My review is here.

Conclusion : Roll Forward (I won’t elaborate further at this point, my review is linked above)


One of Us: the City of Secrets by ML Roberts


The witch wants her dead, the fae want her alive, the police want to bring her in for questioning. High school should not be this way.

Olivia knows the rules: study hard, never lie, do unto others, but when a witch makes the rules and the others are fae, telling the truth will get her locked up.

Last month she saw the impossible, now she sees it again. She tells herself it’s all in her head. How else explain a shining man who fell out of nowhere or a student who died but still lives?

She carries on with her usual activities: volleyball, pop quizzes, a favor for Mom, but denial won’t make it go away. When she thinks it can’t get any worse, it does.

Friends, enemies, the police, someone is lying. If not one of them, one of us.

My review is here.

In a nutshell this is YA high school fantasy.  I think it got off to a slightly shaky start, maybe a little bit of clunky dialogue here and there and perhaps a little overly drawn out in terms of really getting started.  But, once the action began I confess to being very entertained.  For me, it felt like the author gained in confidence as the story progressed and there was a chaotic, crazy popcorn munching vibe going on.  Yes, I enjoyed this,,the story hooked me as things progressed and I wanted to know what was going on.  There, however, is the rub. I did finish the story on a slight note of confusion, I know that there are more books (or is it book?) planned but I didn’t come away from this with a real understanding of motivations in terms of the central ‘baddies’. I admit that I’m not really the target audience for this one, but I think with a little more polish it would definitely be a series I could see myself continuing to read.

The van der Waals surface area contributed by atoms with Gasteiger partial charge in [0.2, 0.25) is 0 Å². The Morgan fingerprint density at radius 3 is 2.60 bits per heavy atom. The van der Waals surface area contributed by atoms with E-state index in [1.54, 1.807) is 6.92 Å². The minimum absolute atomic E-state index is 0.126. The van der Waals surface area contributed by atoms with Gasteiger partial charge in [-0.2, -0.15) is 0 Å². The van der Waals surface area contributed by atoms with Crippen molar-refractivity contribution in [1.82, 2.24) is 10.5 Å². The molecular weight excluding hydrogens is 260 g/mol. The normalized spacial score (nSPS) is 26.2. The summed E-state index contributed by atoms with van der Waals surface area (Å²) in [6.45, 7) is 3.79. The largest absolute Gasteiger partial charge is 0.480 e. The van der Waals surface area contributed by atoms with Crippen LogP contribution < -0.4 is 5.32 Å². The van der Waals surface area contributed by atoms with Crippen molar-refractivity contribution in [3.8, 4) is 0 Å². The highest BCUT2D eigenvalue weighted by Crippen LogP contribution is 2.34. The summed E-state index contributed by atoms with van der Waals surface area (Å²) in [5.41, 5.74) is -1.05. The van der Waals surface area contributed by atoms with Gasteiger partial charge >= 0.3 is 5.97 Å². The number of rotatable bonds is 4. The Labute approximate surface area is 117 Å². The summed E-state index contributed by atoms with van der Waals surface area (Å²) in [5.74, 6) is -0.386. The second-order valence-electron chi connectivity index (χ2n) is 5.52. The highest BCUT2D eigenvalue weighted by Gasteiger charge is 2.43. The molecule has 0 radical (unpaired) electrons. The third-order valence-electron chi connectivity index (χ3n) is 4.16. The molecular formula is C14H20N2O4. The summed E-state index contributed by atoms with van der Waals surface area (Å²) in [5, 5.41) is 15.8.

Conclusion : cut

My thanks again to the authors.

I will be posting my second batch of books very soon.


Deathborn (Sovereigns of Bright and Shadow #1) by CE Page #SPFBO


Deathborn by CE Pages is the third SPFBO book that I read this month as part of the SPFBO Competition.  Graves Robbed, Heirlooms Returned by Ashley Capes is the second of the books I’ve read (review here) and Stranded by Rosalind Tate was my first book and my review can be found here.

I must say that I do love this cover – feast your eyes: